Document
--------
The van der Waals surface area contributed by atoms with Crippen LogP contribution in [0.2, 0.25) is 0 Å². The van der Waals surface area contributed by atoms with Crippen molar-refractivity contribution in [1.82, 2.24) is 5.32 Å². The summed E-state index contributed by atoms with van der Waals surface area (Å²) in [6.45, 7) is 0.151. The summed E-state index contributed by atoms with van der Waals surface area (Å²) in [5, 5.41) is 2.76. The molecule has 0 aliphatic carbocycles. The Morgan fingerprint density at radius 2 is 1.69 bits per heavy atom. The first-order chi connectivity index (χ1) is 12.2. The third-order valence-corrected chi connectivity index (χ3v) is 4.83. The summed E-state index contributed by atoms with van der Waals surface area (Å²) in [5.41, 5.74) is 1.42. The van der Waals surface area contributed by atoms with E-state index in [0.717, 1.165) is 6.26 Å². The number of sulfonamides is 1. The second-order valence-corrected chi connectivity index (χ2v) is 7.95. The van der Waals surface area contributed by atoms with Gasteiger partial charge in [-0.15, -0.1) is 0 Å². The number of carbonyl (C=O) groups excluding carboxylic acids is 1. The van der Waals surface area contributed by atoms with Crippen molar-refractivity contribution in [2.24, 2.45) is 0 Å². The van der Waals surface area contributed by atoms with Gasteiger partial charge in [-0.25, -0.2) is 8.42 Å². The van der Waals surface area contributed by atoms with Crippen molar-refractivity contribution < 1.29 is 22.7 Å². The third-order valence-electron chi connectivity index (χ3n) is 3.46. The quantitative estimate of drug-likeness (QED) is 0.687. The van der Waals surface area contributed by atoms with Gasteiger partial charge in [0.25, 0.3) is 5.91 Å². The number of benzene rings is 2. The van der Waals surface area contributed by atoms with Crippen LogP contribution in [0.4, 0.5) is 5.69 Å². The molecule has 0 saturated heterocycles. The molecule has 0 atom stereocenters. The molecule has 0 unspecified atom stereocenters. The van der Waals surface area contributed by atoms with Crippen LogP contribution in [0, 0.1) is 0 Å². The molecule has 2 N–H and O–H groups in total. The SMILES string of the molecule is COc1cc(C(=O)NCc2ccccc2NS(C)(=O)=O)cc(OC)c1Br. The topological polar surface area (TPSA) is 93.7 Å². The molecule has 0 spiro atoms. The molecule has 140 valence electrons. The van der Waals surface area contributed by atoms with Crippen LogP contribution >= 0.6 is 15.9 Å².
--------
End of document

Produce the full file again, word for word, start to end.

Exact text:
The van der Waals surface area contributed by atoms with Crippen LogP contribution in [0.2, 0.25) is 0 Å². The van der Waals surface area contributed by atoms with Crippen molar-refractivity contribution in [1.82, 2.24) is 5.32 Å². The summed E-state index contributed by atoms with van der Waals surface area (Å²) in [6.45, 7) is 0.151. The summed E-state index contributed by atoms with van der Waals surface area (Å²) in [5, 5.41) is 2.76. The molecule has 0 aliphatic carbocycles. The Morgan fingerprint density at radius 2 is 1.69 bits per heavy atom. The first-order chi connectivity index (χ1) is 12.2. The third-order valence-corrected chi connectivity index (χ3v) is 4.83. The summed E-state index contributed by atoms with van der Waals surface area (Å²) in [5.41, 5.74) is 1.42. The van der Waals surface area contributed by atoms with E-state index in [0.717, 1.165) is 6.26 Å². The number of sulfonamides is 1. The second-order valence-corrected chi connectivity index (χ2v) is 7.95. The van der Waals surface area contributed by atoms with Gasteiger partial charge in [-0.15, -0.1) is 0 Å². The number of carbonyl (C=O) groups excluding carboxylic acids is 1. The van der Waals surface area contributed by atoms with Crippen molar-refractivity contribution in [2.24, 2.45) is 0 Å². The van der Waals surface area contributed by atoms with Gasteiger partial charge in [-0.25, -0.2) is 8.42 Å². The van der Waals surface area contributed by atoms with Crippen molar-refractivity contribution < 1.29 is 22.7 Å². The third-order valence-electron chi connectivity index (χ3n) is 3.46. The quantitative estimate of drug-likeness (QED) is 0.687. The van der Waals surface area contributed by atoms with Gasteiger partial charge in [0.25, 0.3) is 5.91 Å². The number of benzene rings is 2. The van der Waals surface area contributed by atoms with Crippen LogP contribution in [0.4, 0.5) is 5.69 Å². The molecule has 0 saturated heterocycles. The molecule has 0 atom stereocenters. The molecule has 0 unspecified atom stereocenters. The van der Waals surface area contributed by atoms with Crippen LogP contribution in [0, 0.1) is 0 Å². The molecule has 2 N–H and O–H groups in total. The SMILES string of the molecule is COc1cc(C(=O)NCc2ccccc2NS(C)(=O)=O)cc(OC)c1Br. The topological polar surface area (TPSA) is 93.7 Å². The molecule has 0 spiro atoms. The molecule has 140 valence electrons. The van der Waals surface area contributed by atoms with Crippen LogP contribution >= 0.6 is 15.9 Å².